Sir, recognition of High Schools is the function of the Board of School Education. Departmental recognition is sometimes given in rare cases. Unless a new legislation is there banning private enterprise in setting up new schools, Government cannot do anything to discourage such ventures or to stop rival schools coming up.

        On scholarships, these are based on the recommendations of the Inspector of Schools. Deputy Inspector and Headmasters. However, the suggestions given by the hon. Members are noted down and we shall see what we can do.

        Sir, the Department has not so far received any demand from the public for opening of a College at Mawlai. At the moment, Government have no proposals to open any Government College in any locality, but steps were and are being taken to strengthen the existing private Colleges.

Mr. Speaker : I think Mawlai is the third biggest town in Meghalaya but the question is that it is very near to Shillong.

Shri P.G. Marbaniang, (Minister  of State Education) : Sir, with the opening of the Seng Khasi College which is very close to Mawlai and the existence of the Synod College in Jaiaw would reduce to a great extent the problem of Mawlai people to come up to Laitumkhrah for College education.

Shri S.D. Khongwir : And also with the construction of bridges (laughter)

Shri P.G. Marbaniang, (Minister of State Education) : Mr. Speaker Sir, whenever an opportune moment comes and whenever funds permit, we shall see what we can do. I am happy to say that from the 23rd September, 1971, the  Government had accorded recognition to diplomas issue by Don Bosco  Technical School, Shillong. Further, the  Director of Training and Secretary, Ministry of Labour, had accorded to the trainees of the Don Bosco Technical School to appear in the All India Trade Test pending the final affiliation subject to the requirement in the standard of training in the trades of (1) cutting and tailoring, (2) printing and (3) carpentry.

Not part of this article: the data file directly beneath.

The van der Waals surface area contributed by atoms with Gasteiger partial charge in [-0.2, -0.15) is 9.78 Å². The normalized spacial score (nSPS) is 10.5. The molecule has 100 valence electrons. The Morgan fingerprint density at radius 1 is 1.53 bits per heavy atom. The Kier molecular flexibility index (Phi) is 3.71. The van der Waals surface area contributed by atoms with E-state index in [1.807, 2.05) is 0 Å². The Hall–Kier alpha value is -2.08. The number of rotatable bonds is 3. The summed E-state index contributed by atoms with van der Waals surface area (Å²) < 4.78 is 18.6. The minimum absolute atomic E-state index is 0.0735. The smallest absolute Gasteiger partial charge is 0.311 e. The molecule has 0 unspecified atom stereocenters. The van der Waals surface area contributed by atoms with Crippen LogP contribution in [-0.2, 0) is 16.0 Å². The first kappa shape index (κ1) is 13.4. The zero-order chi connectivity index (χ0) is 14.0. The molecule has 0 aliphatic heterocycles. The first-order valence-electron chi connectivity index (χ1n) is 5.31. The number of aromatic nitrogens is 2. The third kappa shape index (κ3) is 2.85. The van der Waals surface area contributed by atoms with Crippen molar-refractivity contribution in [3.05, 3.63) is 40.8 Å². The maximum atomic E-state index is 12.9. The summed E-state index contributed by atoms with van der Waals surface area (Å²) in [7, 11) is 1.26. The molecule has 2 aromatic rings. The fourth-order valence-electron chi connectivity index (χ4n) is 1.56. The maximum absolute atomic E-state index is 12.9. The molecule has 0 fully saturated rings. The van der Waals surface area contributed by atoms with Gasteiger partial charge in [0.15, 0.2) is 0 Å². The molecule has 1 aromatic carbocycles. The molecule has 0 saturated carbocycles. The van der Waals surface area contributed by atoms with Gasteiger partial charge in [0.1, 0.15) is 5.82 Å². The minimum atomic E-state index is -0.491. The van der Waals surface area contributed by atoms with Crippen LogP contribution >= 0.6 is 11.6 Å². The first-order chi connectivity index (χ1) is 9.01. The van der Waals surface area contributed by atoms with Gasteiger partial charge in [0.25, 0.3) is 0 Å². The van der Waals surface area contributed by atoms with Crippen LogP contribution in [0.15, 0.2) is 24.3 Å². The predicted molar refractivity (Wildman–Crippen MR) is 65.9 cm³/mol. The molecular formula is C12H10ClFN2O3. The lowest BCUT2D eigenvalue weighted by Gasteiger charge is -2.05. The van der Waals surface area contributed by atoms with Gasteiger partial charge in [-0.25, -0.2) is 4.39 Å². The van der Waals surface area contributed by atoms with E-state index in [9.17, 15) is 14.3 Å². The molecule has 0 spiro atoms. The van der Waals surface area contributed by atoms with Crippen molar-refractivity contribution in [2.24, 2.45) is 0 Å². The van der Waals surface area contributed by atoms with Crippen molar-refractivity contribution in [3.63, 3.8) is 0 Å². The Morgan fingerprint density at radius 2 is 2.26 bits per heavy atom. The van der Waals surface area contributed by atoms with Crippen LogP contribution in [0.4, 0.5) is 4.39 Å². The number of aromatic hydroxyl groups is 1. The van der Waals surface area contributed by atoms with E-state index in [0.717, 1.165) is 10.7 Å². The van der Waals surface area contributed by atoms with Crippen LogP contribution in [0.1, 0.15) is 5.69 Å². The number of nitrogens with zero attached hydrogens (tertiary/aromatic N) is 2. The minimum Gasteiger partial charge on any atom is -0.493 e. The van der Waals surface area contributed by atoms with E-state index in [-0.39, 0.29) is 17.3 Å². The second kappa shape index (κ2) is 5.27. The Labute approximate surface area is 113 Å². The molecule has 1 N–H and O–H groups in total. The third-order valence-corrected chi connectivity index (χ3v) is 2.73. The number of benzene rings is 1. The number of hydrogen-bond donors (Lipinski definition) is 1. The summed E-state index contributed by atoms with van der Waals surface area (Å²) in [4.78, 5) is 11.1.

Mr. Speaker : May I know from the hon. Minister because the hon. Member yesterday was charged the Government that the Public Service Commission does not recognise the diplomas issued by the Don Bosco Technical School. I think it is high time also that the Government School come forward to place the report of the Public Service Commission so that members will understand the real position regarding employment position within the State.

Shri P.G. Marbaniang, (Minister  of State Education) : Yes Sir. All suggestions of the hon. Members are noted down and before I resume my seat I would remind the Members that the best school of discipline is home. Our children are in school for 4 or 5 hours and the rest of the time they are with us.

Shri Maham Singh : But in the schools also, they are to learn discipline.

Shri P.G. Marbaniang, (Minister  of State Education) : Therefore, Sir, I have decided in future, all schools receiving grants from the Government must hand over the progress reports of the child to the parents or to the responsible member of the family and not that the parents or members of families may meet the teachers only to curse him when the child fails in the final examination. Sir, with the cooperation of the Members, I am sure we will be able to build education, a model education, in Meghalaya. May, I request the Member to withdraw the cut motions?